Indeed, the two worlds are merging, and perhaps for the better. When the New Delhi-based married entrepreneurs Simran Lal and Raul Rai laid out plans to launch the lifestyle brand Nicobar, they enlisted an old friend, the well-known Indian designer Aparna Chandra, to lead the design vision for apparel. The resulting aesthetic is minimalist in silhouette and concept, with a distinctly Indian colour palette and sensibility. “We love Aparna’s relaxed, easy, cool style,” explains Lal, who is also behind the well-known housewares brand Good Earth. “And India is rich in fabrics, so we use our textiles in the best possible way.”
The resulting mix has conjured more interest from outside of the country than the couple expected this early on in the development of the business. The direct-to-consumer model has allowed for interested parties abroad to immediately access the brand. “Even if we wanted to go to third parties [abroad], there is not enough demand [yet],” he says. “We were just in New York, and every block you’ve got 10 different choices. India is not at that stage.”
Launching international shipping from the get go, however, has allowed consumers to find Chandra’s wares organically. “We’ve received orders from about 15 countries and 10-15 percent of our online revenue comes from abroad,” Rai says, comparing Nicobar’s mission to that of lifestyle company Muji, which has created a distinctly Japanese brand with global appeal.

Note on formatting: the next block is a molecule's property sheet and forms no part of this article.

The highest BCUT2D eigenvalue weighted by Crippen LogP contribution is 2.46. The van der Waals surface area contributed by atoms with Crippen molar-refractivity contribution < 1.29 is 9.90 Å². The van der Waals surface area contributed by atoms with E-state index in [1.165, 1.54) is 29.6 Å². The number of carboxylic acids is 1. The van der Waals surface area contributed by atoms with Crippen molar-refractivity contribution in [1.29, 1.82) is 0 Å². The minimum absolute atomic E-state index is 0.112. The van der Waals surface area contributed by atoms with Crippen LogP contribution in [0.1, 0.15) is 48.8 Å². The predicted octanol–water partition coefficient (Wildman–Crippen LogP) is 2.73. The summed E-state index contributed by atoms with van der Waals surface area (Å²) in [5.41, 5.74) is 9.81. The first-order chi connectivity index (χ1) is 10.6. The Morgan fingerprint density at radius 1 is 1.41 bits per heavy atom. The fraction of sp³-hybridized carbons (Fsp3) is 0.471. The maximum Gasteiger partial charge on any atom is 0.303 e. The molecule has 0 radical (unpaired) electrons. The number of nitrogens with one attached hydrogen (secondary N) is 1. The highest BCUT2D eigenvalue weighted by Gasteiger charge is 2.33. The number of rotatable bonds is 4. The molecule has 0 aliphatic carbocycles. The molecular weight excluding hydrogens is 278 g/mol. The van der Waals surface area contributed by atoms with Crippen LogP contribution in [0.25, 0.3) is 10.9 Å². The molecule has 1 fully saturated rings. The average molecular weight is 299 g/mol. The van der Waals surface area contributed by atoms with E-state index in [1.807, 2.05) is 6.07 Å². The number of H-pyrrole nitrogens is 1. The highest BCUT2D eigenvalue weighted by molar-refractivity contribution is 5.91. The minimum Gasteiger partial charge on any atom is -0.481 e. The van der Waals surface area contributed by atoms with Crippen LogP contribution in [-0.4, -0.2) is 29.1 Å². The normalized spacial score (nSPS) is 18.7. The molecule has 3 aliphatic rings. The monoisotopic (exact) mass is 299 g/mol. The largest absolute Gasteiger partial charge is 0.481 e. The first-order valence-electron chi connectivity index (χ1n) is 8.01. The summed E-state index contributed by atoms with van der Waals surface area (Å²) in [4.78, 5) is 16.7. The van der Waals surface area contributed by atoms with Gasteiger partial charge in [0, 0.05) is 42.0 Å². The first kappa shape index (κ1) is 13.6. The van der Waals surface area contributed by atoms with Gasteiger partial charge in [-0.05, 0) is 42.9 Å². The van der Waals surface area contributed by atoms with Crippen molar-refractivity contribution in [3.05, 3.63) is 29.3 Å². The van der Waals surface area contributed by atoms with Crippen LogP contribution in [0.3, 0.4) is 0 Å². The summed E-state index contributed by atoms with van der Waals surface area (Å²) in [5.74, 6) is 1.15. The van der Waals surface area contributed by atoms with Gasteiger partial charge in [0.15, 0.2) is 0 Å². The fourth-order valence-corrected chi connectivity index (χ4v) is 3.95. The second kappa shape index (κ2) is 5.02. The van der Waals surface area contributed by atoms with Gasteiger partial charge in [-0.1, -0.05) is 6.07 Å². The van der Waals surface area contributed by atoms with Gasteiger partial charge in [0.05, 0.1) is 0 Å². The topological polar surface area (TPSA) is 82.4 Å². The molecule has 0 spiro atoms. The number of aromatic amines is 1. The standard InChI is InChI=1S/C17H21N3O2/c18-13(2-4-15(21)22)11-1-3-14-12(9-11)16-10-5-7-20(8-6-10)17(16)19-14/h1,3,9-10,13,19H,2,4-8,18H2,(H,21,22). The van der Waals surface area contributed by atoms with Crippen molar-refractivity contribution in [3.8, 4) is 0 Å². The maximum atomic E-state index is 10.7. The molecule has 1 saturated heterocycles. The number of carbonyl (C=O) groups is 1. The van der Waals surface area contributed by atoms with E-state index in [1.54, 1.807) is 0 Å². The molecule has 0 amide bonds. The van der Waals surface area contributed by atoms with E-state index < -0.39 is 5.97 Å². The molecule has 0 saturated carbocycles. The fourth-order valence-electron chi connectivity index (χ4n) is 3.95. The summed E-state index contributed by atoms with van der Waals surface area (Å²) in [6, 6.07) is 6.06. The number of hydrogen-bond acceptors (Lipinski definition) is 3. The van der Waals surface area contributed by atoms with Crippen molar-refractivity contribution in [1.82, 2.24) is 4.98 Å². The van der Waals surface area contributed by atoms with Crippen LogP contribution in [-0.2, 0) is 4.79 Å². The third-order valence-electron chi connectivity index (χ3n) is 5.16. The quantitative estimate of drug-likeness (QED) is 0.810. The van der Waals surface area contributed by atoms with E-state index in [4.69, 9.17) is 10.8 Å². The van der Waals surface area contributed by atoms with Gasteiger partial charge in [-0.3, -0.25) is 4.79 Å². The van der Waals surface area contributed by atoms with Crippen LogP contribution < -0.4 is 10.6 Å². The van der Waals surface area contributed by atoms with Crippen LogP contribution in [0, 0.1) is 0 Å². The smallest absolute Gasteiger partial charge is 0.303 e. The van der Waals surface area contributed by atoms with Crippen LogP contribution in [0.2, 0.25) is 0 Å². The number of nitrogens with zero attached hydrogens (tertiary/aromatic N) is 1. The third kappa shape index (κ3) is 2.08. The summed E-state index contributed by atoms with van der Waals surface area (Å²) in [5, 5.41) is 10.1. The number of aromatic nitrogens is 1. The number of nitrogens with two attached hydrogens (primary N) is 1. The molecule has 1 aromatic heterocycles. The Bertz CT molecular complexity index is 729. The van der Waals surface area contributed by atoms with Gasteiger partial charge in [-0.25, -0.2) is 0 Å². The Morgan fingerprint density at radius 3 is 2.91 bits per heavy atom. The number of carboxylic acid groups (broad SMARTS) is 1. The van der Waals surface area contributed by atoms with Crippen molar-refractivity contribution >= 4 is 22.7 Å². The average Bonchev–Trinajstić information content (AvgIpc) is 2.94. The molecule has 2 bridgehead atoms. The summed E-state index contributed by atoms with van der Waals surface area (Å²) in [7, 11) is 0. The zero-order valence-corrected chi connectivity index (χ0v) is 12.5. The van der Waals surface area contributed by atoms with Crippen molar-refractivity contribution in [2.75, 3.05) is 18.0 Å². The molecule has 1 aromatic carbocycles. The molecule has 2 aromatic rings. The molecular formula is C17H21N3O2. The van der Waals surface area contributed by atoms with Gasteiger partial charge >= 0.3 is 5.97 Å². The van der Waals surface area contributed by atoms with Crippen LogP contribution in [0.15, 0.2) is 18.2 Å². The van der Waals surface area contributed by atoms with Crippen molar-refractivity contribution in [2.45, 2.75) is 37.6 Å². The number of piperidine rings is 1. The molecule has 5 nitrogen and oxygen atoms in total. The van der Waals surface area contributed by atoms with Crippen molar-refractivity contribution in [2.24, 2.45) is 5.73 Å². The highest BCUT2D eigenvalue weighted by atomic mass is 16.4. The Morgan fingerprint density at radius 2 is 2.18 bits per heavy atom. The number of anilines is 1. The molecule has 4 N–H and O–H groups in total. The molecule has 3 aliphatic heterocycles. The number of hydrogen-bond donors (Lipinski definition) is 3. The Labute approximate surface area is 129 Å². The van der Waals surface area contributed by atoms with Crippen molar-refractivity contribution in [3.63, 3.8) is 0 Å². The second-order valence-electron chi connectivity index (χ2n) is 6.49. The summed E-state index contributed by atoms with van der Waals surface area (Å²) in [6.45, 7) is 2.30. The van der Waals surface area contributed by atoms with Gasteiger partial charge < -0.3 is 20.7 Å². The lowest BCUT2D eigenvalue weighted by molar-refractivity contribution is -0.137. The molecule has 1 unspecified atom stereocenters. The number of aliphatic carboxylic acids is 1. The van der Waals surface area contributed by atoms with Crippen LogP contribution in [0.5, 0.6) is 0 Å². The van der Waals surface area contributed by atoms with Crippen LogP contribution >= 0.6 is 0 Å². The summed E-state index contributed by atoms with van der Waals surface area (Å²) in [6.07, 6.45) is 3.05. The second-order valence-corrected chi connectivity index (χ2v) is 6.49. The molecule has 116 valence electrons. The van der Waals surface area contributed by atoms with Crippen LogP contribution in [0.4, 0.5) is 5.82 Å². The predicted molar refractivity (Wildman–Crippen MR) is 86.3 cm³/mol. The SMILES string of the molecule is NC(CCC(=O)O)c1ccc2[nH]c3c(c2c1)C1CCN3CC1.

Nicobar, however, is also unique in that it is owned by a family that has interests in several companies. Unlike many direct-to-consumer brands looking to scale, it won't necessarily require outside capital to do so. But for those seeking funds, venture capitalists are interested in companies that are not only distinct visually, but also in concept. "It's also important for fashion entrepreneurs to look for opportunities that exist beyond delivering great product and think about solving problems with how fashion is discovered and delivered," fashion-tech executive Ari Bloom wrote recently in a BoF op-ed. Today, customers are spoilt for choice. While distinctive product and correct pricing may help a brand reach a certain level of success, crafting a unique experience could catapult it.
“We’re looking for something specific: customer experiences that are really broken,” says Taylor Greene, a partner at New York-based Lerer Hippeau Ventures, which has invested in brands including Glossier, the Black Tux, Everlane and footwear line Allbirds. “In apparel, the customer experience is fine. I don’t have a hard time finding a shirt. There are so many $100 options.”
To be sure, the next step for designers and entrepreneurs who want to launch new brand is to think about what distinguishes them beyond design. As Greene says, “The brands that we’re looking for are really creating movements.”